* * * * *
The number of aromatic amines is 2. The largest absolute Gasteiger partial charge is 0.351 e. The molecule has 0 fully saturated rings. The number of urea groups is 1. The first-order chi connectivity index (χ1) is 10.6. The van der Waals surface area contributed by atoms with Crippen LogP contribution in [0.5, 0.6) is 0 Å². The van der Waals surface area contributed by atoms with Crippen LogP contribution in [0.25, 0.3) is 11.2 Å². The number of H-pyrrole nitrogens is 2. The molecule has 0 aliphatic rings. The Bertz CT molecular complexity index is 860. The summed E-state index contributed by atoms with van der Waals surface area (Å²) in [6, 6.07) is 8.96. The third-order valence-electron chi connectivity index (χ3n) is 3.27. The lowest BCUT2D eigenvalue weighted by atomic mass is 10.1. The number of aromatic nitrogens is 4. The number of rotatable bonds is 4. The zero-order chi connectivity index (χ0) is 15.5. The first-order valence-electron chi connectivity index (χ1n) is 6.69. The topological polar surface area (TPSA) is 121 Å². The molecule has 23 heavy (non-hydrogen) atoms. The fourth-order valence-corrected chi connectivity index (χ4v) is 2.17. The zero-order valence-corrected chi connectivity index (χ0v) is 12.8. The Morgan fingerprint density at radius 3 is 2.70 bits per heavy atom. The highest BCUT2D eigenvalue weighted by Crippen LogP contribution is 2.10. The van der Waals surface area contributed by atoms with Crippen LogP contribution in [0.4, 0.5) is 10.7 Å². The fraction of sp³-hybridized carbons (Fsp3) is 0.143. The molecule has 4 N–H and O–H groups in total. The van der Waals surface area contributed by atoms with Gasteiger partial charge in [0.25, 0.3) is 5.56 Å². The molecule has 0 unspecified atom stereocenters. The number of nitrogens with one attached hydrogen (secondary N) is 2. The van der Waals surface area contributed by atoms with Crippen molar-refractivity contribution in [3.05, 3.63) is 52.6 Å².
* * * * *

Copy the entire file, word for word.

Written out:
The number of aromatic amines is 2. The largest absolute Gasteiger partial charge is 0.351 e. The molecule has 0 fully saturated rings. The number of urea groups is 1. The first-order chi connectivity index (χ1) is 10.6. The van der Waals surface area contributed by atoms with Crippen LogP contribution in [0.5, 0.6) is 0 Å². The van der Waals surface area contributed by atoms with Crippen LogP contribution in [0.25, 0.3) is 11.2 Å². The number of H-pyrrole nitrogens is 2. The molecule has 0 aliphatic rings. The Bertz CT molecular complexity index is 860. The summed E-state index contributed by atoms with van der Waals surface area (Å²) in [6, 6.07) is 8.96. The third-order valence-electron chi connectivity index (χ3n) is 3.27. The lowest BCUT2D eigenvalue weighted by atomic mass is 10.1. The number of aromatic nitrogens is 4. The number of rotatable bonds is 4. The zero-order chi connectivity index (χ0) is 15.5. The first-order valence-electron chi connectivity index (χ1n) is 6.69. The topological polar surface area (TPSA) is 121 Å². The molecule has 23 heavy (non-hydrogen) atoms. The fourth-order valence-corrected chi connectivity index (χ4v) is 2.17. The zero-order valence-corrected chi connectivity index (χ0v) is 12.8. The Morgan fingerprint density at radius 3 is 2.70 bits per heavy atom. The highest BCUT2D eigenvalue weighted by Crippen LogP contribution is 2.10. The van der Waals surface area contributed by atoms with Crippen LogP contribution in [0.4, 0.5) is 10.7 Å². The fraction of sp³-hybridized carbons (Fsp3) is 0.143. The molecule has 4 N–H and O–H groups in total. The van der Waals surface area contributed by atoms with Gasteiger partial charge in [0.25, 0.3) is 5.56 Å². The molecule has 0 unspecified atom stereocenters. The number of nitrogens with one attached hydrogen (secondary N) is 2. The van der Waals surface area contributed by atoms with Crippen molar-refractivity contribution in [3.05, 3.63) is 52.6 Å².